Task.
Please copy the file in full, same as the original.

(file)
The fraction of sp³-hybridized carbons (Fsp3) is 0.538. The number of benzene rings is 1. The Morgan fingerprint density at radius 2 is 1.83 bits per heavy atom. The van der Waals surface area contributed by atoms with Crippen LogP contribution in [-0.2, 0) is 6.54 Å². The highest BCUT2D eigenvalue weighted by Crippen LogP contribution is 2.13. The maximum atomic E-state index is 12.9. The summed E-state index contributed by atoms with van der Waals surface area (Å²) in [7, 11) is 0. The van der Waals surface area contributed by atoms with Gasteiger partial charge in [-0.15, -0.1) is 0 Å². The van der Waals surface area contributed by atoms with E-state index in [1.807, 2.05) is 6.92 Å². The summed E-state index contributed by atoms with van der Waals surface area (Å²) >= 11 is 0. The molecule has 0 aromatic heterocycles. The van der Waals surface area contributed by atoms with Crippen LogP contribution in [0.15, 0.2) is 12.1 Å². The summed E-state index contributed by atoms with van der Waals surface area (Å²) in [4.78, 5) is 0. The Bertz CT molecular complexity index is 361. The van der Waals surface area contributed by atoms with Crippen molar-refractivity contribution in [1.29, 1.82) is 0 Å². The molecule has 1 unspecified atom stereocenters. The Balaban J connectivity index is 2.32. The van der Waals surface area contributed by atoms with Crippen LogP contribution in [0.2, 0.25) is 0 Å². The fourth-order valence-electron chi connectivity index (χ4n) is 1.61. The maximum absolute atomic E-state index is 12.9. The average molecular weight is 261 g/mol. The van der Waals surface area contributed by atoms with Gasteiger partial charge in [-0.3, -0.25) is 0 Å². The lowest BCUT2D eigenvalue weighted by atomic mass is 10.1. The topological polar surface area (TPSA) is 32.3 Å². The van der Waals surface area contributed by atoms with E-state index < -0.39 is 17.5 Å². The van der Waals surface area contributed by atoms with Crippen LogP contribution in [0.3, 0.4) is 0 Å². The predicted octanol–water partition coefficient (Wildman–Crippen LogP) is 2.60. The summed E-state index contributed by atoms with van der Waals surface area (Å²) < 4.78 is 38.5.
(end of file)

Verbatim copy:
The fraction of sp³-hybridized carbons (Fsp3) is 0.538. The number of benzene rings is 1. The Morgan fingerprint density at radius 2 is 1.83 bits per heavy atom. The van der Waals surface area contributed by atoms with Crippen LogP contribution in [-0.2, 0) is 6.54 Å². The highest BCUT2D eigenvalue weighted by Crippen LogP contribution is 2.13. The maximum atomic E-state index is 12.9. The summed E-state index contributed by atoms with van der Waals surface area (Å²) in [7, 11) is 0. The van der Waals surface area contributed by atoms with Gasteiger partial charge in [-0.15, -0.1) is 0 Å². The van der Waals surface area contributed by atoms with E-state index in [1.807, 2.05) is 6.92 Å². The summed E-state index contributed by atoms with van der Waals surface area (Å²) >= 11 is 0. The molecule has 0 aromatic heterocycles. The van der Waals surface area contributed by atoms with Crippen LogP contribution in [0.15, 0.2) is 12.1 Å². The summed E-state index contributed by atoms with van der Waals surface area (Å²) in [4.78, 5) is 0. The Bertz CT molecular complexity index is 361. The van der Waals surface area contributed by atoms with Crippen molar-refractivity contribution in [1.29, 1.82) is 0 Å². The molecule has 1 unspecified atom stereocenters. The Balaban J connectivity index is 2.32. The van der Waals surface area contributed by atoms with Crippen LogP contribution in [0.2, 0.25) is 0 Å². The fourth-order valence-electron chi connectivity index (χ4n) is 1.61. The maximum absolute atomic E-state index is 12.9. The average molecular weight is 261 g/mol. The van der Waals surface area contributed by atoms with Gasteiger partial charge in [-0.3, -0.25) is 0 Å². The lowest BCUT2D eigenvalue weighted by atomic mass is 10.1. The topological polar surface area (TPSA) is 32.3 Å². The van der Waals surface area contributed by atoms with E-state index < -0.39 is 17.5 Å². The van der Waals surface area contributed by atoms with Crippen LogP contribution in [0.3, 0.4) is 0 Å². The predicted octanol–water partition coefficient (Wildman–Crippen LogP) is 2.60. The summed E-state index contributed by atoms with van der Waals surface area (Å²) < 4.78 is 38.5.